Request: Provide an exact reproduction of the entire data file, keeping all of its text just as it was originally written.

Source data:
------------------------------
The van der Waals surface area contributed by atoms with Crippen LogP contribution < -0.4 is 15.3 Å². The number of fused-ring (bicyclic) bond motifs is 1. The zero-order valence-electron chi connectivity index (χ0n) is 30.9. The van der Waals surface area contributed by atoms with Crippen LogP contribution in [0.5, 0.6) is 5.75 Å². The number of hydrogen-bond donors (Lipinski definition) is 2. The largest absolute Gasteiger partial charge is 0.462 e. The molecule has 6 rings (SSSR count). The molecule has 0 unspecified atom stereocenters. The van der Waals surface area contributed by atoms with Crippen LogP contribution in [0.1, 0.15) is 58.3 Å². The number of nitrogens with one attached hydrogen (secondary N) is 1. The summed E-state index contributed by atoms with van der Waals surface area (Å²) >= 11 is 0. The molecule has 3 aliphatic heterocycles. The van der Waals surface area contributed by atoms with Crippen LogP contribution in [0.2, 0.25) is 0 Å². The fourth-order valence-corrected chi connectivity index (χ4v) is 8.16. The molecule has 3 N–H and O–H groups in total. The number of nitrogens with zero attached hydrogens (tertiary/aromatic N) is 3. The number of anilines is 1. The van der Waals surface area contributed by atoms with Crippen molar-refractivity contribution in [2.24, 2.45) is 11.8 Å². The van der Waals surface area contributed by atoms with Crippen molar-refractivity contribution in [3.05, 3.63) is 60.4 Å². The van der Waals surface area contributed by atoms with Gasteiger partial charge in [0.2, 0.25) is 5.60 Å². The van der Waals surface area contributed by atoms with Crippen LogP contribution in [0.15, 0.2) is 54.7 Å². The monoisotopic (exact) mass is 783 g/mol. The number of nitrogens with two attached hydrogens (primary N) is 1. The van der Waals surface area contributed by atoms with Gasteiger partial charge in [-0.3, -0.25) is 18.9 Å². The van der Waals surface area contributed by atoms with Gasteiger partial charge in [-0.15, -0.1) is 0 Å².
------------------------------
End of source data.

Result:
The van der Waals surface area contributed by atoms with Crippen LogP contribution < -0.4 is 15.3 Å². The number of fused-ring (bicyclic) bond motifs is 1. The zero-order valence-electron chi connectivity index (χ0n) is 30.9. The van der Waals surface area contributed by atoms with Crippen LogP contribution in [0.5, 0.6) is 5.75 Å². The number of hydrogen-bond donors (Lipinski definition) is 2. The largest absolute Gasteiger partial charge is 0.462 e. The molecule has 6 rings (SSSR count). The molecule has 0 unspecified atom stereocenters. The van der Waals surface area contributed by atoms with Crippen LogP contribution in [0.1, 0.15) is 58.3 Å². The number of nitrogens with one attached hydrogen (secondary N) is 1. The summed E-state index contributed by atoms with van der Waals surface area (Å²) >= 11 is 0. The molecule has 3 aliphatic heterocycles. The van der Waals surface area contributed by atoms with Crippen LogP contribution in [0.2, 0.25) is 0 Å². The fourth-order valence-corrected chi connectivity index (χ4v) is 8.16. The molecule has 3 N–H and O–H groups in total. The number of nitrogens with zero attached hydrogens (tertiary/aromatic N) is 3. The number of anilines is 1. The van der Waals surface area contributed by atoms with Crippen molar-refractivity contribution in [2.24, 2.45) is 11.8 Å². The van der Waals surface area contributed by atoms with Crippen molar-refractivity contribution in [3.05, 3.63) is 60.4 Å². The van der Waals surface area contributed by atoms with Gasteiger partial charge in [0.2, 0.25) is 5.60 Å². The van der Waals surface area contributed by atoms with Crippen LogP contribution in [0.15, 0.2) is 54.7 Å². The monoisotopic (exact) mass is 783 g/mol. The number of nitrogens with two attached hydrogens (primary N) is 1. The van der Waals surface area contributed by atoms with Gasteiger partial charge in [-0.3, -0.25) is 18.9 Å². The van der Waals surface area contributed by atoms with Gasteiger partial charge in [-0.15, -0.1) is 0 Å².